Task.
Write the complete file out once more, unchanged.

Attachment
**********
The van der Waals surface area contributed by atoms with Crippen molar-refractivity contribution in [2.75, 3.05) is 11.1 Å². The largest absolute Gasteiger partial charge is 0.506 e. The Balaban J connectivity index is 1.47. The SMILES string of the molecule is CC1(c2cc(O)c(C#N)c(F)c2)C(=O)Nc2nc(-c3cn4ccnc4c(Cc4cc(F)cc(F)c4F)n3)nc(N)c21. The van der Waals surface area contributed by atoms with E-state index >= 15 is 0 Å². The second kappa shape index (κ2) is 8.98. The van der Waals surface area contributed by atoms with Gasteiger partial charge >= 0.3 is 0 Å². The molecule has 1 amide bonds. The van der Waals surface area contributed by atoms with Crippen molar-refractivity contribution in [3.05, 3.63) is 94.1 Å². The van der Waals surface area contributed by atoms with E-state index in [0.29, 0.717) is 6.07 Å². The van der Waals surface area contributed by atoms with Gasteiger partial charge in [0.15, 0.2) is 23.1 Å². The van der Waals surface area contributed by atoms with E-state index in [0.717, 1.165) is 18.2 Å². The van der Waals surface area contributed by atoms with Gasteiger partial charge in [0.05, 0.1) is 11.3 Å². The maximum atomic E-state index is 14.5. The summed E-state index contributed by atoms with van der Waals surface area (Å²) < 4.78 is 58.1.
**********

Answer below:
The van der Waals surface area contributed by atoms with Crippen molar-refractivity contribution in [2.75, 3.05) is 11.1 Å². The largest absolute Gasteiger partial charge is 0.506 e. The Balaban J connectivity index is 1.47. The SMILES string of the molecule is CC1(c2cc(O)c(C#N)c(F)c2)C(=O)Nc2nc(-c3cn4ccnc4c(Cc4cc(F)cc(F)c4F)n3)nc(N)c21. The van der Waals surface area contributed by atoms with E-state index >= 15 is 0 Å². The second kappa shape index (κ2) is 8.98. The van der Waals surface area contributed by atoms with Gasteiger partial charge >= 0.3 is 0 Å². The molecule has 1 amide bonds. The van der Waals surface area contributed by atoms with Crippen molar-refractivity contribution in [3.05, 3.63) is 94.1 Å². The van der Waals surface area contributed by atoms with E-state index in [0.29, 0.717) is 6.07 Å². The van der Waals surface area contributed by atoms with Gasteiger partial charge in [0.15, 0.2) is 23.1 Å². The van der Waals surface area contributed by atoms with E-state index in [0.717, 1.165) is 18.2 Å². The van der Waals surface area contributed by atoms with Gasteiger partial charge in [0.05, 0.1) is 11.3 Å². The maximum atomic E-state index is 14.5. The summed E-state index contributed by atoms with van der Waals surface area (Å²) < 4.78 is 58.1.